• that’s so not true.
        most people that grew up in dc called EOTR “anacostia”. hell, even some locals east of the river call it all anacostia.
        inaccurately or not, neighborhood divisions were not all that cared about for locals. intersections were more commonly used.
        thats changing, but its mostly the transplants that are making that change.

        • Yeah, in terms of the original “upper NW” discussion, I was going to say the people in upper NW are the ones who call it upper NW because they’ve been here longer and therefore aren’t obsessed with neighborhood boundaries like the newcomers.

  • To me, it’s all parts west of the Park that require climbing a steep hill to get at – by bike or by topological map, “upper” makes perfect sense.

  • Interesting discussion. Personally, I tend to think of it as anything not Metro accessible, which really has nothing to do with true geography. For instance, Tenleytown has always seemed “close” to me, while Glover Park feels “way out there.” Red line jokes aside, it really makes a difference.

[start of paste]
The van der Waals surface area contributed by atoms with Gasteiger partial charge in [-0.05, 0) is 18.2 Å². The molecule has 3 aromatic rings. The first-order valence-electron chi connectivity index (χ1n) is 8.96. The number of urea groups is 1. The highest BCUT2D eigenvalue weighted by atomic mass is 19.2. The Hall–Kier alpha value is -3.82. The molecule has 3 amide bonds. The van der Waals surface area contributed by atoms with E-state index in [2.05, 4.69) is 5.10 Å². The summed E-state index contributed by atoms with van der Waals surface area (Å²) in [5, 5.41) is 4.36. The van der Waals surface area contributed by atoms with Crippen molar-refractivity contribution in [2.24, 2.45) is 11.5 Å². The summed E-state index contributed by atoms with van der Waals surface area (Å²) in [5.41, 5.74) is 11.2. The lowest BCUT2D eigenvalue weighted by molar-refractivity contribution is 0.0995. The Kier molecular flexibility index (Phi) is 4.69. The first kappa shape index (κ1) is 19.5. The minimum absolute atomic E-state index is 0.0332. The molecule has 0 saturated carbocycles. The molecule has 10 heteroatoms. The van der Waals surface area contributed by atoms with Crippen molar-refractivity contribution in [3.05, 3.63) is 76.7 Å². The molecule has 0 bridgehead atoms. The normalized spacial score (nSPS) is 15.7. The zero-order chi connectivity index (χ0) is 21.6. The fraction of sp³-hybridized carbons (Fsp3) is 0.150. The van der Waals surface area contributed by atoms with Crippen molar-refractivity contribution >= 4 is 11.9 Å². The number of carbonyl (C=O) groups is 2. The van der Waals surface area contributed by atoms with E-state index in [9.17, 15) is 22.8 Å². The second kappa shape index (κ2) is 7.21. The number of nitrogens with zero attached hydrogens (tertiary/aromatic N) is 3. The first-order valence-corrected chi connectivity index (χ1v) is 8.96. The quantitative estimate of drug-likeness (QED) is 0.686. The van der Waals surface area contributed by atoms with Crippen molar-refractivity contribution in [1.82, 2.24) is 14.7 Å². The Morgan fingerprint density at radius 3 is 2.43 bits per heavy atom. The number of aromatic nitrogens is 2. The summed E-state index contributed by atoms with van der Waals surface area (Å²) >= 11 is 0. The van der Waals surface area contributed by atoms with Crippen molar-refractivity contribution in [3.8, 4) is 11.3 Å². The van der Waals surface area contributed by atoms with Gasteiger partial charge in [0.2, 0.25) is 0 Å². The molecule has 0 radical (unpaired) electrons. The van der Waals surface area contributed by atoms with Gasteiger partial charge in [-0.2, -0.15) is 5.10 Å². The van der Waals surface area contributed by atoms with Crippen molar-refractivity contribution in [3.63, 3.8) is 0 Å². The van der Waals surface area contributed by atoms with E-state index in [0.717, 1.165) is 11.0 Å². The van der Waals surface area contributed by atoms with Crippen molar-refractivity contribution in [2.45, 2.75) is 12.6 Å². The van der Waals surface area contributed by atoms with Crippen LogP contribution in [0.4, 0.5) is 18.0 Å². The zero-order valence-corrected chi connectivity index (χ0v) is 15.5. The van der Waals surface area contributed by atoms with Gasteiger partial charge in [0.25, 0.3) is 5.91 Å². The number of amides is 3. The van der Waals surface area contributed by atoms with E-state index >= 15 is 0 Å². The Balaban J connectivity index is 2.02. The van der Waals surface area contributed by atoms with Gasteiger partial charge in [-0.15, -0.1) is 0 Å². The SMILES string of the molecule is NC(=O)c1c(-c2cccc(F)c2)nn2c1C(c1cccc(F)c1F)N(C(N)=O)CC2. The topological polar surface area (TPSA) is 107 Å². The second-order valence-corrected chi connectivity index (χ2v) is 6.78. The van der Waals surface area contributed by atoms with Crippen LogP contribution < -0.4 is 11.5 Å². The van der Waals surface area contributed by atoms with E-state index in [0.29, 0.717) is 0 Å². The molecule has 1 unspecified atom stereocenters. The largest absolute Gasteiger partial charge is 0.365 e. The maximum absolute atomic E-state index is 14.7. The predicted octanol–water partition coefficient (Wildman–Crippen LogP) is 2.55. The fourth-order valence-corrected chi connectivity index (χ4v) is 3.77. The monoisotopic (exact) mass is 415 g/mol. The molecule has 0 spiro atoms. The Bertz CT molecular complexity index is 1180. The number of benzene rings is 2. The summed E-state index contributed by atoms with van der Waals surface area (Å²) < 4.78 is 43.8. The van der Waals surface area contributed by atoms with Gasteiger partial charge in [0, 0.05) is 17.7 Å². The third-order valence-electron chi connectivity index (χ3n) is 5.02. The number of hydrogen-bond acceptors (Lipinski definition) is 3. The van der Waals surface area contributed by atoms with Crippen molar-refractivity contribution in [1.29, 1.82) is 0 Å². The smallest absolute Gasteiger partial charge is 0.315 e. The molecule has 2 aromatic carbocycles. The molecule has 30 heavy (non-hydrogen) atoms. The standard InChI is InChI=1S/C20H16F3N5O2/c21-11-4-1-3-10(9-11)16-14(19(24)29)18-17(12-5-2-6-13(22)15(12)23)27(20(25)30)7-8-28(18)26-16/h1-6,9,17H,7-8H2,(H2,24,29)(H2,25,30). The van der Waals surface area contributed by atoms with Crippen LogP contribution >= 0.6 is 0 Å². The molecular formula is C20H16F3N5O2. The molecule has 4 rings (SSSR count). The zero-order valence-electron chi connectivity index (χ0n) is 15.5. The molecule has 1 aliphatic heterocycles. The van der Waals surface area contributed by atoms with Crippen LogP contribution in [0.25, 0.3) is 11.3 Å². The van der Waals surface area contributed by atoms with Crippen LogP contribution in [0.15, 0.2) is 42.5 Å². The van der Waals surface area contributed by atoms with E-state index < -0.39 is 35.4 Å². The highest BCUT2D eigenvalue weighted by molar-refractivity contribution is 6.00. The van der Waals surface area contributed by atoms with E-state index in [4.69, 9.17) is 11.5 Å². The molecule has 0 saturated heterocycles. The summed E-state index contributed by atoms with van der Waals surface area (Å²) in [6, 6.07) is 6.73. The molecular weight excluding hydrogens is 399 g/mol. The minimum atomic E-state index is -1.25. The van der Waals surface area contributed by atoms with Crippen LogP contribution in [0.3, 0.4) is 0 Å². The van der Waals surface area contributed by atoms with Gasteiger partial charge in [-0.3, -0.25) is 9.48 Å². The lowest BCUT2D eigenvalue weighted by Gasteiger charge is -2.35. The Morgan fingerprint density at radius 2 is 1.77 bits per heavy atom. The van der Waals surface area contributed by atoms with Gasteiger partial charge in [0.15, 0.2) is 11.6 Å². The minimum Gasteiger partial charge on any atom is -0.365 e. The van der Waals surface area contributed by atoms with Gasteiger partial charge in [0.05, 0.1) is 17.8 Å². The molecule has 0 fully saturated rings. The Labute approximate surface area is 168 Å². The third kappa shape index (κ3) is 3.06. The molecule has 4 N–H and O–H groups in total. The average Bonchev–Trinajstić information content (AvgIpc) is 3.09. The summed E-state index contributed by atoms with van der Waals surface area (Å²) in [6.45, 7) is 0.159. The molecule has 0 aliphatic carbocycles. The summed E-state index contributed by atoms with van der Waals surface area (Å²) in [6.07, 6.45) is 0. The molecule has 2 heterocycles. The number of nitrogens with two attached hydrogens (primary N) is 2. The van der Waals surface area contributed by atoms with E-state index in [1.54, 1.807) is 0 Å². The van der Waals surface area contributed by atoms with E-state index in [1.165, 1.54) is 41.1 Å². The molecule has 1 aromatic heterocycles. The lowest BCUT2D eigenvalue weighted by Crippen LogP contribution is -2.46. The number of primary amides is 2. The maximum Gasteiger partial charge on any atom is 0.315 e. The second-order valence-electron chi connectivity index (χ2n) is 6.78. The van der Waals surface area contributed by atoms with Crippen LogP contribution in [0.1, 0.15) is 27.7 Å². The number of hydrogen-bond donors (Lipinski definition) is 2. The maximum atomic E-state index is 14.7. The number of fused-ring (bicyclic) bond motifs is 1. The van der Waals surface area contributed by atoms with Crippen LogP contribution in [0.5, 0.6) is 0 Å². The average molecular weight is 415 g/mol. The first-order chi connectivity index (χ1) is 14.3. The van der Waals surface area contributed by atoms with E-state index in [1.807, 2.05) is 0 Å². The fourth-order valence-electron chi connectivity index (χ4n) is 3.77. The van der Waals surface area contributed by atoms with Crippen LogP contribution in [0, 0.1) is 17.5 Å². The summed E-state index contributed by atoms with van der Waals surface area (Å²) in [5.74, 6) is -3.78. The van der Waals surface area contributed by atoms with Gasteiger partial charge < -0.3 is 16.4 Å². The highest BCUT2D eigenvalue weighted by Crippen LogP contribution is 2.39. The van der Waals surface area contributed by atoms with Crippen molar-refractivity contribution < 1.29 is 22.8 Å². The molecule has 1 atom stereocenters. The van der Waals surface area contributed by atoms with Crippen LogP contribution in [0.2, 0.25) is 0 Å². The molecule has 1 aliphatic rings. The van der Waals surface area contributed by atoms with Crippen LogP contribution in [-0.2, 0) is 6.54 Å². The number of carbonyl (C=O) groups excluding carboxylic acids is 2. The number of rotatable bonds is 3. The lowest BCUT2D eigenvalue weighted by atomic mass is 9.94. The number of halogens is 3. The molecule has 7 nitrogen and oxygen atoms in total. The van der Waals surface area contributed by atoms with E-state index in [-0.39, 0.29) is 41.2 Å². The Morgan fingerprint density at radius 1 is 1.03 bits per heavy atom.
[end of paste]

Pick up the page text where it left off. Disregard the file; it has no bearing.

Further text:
• I tend to think of it similarly. Anything that takes at least an hour to get to from where I live (Capitol Hill) via public transit. That’s basically the western leg of the red line and anything else that’s in that general direction (Adams Morgan gets a pass because the 90 buses go there, and Dupont because I usually just walk there from Farragut West).

  • I rarely hear longtime residents use the term “Upper NW”… usually it’s just “Northwest” or the specific neighborhood.

  • i think of everything above missouri/ military.

  • I would say northwest of, like, Cleveland Park along Connecticut, Wisconsin and Mass. Avenues. It’s where you go when you go to Politics and Prose.

  • I generally think of it as most areas WOTP, with the exceptions of Georgetown, Burleith, and Woodley as they’re relatively urban. Other areas WOTP are fairly suburban, if only in a North Arlington sort of way.

  • We used to refer to anything from National Cathedral west to MD and north to MD as “Upper Causcasia”.. guess that has gone by the by.